Terence Donovan (photographer)
|Born||Terence Daniel Donovan
14 September 1936
Stepney, East London,
|Died||22 November 1996(aged 60)|
|Occupation||Photographer and film director|
|Children||Terry Donovan, Dan Donovan, Daisy Donovan|
Terence Daniel Donovan (14 September 1936 – 22 November 1996) was an English photographer and film director, noted for his fashion photography of the 1960s. A critically acclaimed book of his fashion work, Terence Donovan Fashion, was published by London publisher Art / Books in 2012. He also directed many TV commercials and oversaw the music video to Robert Palmer's "Addicted to Love" and "Simply Irresistible".
Life and career
Donovan was born in Stepney in the East End of London to Lilian Constance V. (née Wright) and Daniel Donovan, and took his first photo at the age of 15. Between the ages of 11 and 15 he studied at the London County Council School of Photoengraving and Lithography. The bomb-damaged industrial landscape of his home town became the backdrop of much of his fashion photography, and he set the trend for positioning fashion models in stark and gritty urban environments. Flats and gasometers were popular settings, and he often had the models adopt adventurous poses. He wedged one model up the side of a building, and photographed another as she posed dangling from a parachute.
Along with David Bailey and Brian Duffy (nicknamed by Norman Parkinson the 'Black Trinity'), he captured, and in many ways helped create, the Swinging London of the 1960s: a culture of high fashion and celebrity chic. The trio of photographers socialised with actors, musicians and royalty, and found themselves elevated to celebrity status. Together, they were the first real celebrity photographers. He joined the Royal Photographic Society in 1963, gaining his Associate in 1963 and Fellowship in 1968.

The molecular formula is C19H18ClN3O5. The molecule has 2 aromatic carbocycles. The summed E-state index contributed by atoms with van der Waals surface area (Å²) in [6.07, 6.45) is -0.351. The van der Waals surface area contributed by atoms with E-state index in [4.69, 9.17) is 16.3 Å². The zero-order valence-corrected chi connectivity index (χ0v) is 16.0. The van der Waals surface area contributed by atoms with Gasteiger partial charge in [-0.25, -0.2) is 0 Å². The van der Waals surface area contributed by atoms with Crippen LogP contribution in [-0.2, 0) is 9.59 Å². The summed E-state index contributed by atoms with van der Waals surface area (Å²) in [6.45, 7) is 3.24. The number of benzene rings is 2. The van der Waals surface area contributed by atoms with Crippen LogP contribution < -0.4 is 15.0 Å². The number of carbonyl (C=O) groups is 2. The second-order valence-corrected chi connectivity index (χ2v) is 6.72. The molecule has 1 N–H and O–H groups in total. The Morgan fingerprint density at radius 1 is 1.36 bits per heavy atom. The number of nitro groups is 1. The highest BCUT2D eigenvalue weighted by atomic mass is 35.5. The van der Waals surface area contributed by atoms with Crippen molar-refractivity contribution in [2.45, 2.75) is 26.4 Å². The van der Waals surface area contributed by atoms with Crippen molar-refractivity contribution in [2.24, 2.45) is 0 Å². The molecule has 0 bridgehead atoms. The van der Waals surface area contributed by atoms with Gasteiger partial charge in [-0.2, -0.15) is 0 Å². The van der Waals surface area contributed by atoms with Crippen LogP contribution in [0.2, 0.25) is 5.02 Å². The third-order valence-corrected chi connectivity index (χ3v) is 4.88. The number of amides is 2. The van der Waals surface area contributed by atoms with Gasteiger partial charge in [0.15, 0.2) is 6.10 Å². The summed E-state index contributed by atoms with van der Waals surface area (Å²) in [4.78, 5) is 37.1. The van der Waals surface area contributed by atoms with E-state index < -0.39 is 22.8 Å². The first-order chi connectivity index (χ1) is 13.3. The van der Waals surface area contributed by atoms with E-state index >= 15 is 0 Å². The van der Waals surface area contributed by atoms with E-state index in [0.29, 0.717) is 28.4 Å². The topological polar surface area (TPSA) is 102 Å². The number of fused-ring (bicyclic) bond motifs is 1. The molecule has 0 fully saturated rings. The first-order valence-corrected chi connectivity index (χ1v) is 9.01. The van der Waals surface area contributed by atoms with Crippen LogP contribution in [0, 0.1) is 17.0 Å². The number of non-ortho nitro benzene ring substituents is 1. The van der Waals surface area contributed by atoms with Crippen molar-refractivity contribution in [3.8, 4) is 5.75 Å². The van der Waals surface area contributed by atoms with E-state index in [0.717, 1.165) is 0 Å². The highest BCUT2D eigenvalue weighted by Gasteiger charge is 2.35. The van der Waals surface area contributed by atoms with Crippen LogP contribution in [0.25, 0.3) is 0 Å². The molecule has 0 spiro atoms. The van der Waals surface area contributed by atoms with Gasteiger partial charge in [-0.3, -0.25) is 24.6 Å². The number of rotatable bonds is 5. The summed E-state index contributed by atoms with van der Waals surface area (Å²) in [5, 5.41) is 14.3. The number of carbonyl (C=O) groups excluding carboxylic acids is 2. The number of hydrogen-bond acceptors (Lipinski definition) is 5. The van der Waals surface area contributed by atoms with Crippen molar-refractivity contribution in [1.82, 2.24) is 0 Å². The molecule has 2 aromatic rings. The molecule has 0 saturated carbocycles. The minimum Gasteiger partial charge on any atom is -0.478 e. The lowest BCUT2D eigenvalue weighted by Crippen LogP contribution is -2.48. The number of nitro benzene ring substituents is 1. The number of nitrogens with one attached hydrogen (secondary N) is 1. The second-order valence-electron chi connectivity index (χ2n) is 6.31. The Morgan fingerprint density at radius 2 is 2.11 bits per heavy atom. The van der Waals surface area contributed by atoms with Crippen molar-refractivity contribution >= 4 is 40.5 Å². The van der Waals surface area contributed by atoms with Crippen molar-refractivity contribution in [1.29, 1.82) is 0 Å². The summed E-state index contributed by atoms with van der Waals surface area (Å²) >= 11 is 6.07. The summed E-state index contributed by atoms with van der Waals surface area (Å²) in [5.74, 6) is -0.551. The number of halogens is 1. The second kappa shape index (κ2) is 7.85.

Donovan shot for various fashion magazines, including Harper's Bazaar and Vogue, as well as directing some 3000 TV commercials, and the rarely seen 1973 cop film, Yellow Dog starring Jiro Tamiya. He also made documentaries and music videos, and painted.
Donovan was married twice. His first marriage to Janet Cohen was short-lived; he remained married to his second wife Diana Dare until his death. He was the father of a co-founder of Rockstar Games.
- Milner, Catherine (1996-11-24). "Donovan, the 'click that launched a thousand faces', commits suicide". Daily Telegraph (London). Retrieved 2007-09-10.
- Aidin, Rose (1999-03-15). "Telling it how it really was". The Guardian, G2 (London). Retrieved 2007-09-10.
- Vincent, Sally (2000-09-16). "Against the grain". The Guardian (London). Retrieved 2007-09-10.
- "Photography's impact on the 60s". BBC. 2002-08-09. Retrieved 2007-09-10.
- Andrew, Billen (2002-08-19). "Snap judgement". New Statesman. Retrieved 2007-09-10.
- Purnell, Sonia (2003-09-10). "Portrait of an artist's studio". Daily Telegraph (London). Retrieved 2007-09-10.
- Barrell, Tony (2007-09-09). "Glamorous liaisons". The Times (London). Retrieved 2007-09-10.
- Val Williams, "Obituary: Terence Donovan", The Independent, 25 November 1996.
- Terence Donovan Fashion at Art / Books.
- "About Terence Donovan", Terence Donovan Archive.
- "Arena, aka Norman Parkinson", BBC TV.
- Information from the Royal Photographic Society, 22 June 2016, www.rps.org
- City of Westminster green plaques.
- Fighting Judo, by Kashiwazaki and Donovan, Pelham Books, 1985, ISBN 978-0720715941 (Amazon.com).
- Martyn Moore, "Goodbye Guv'nor", Donovan's last interview.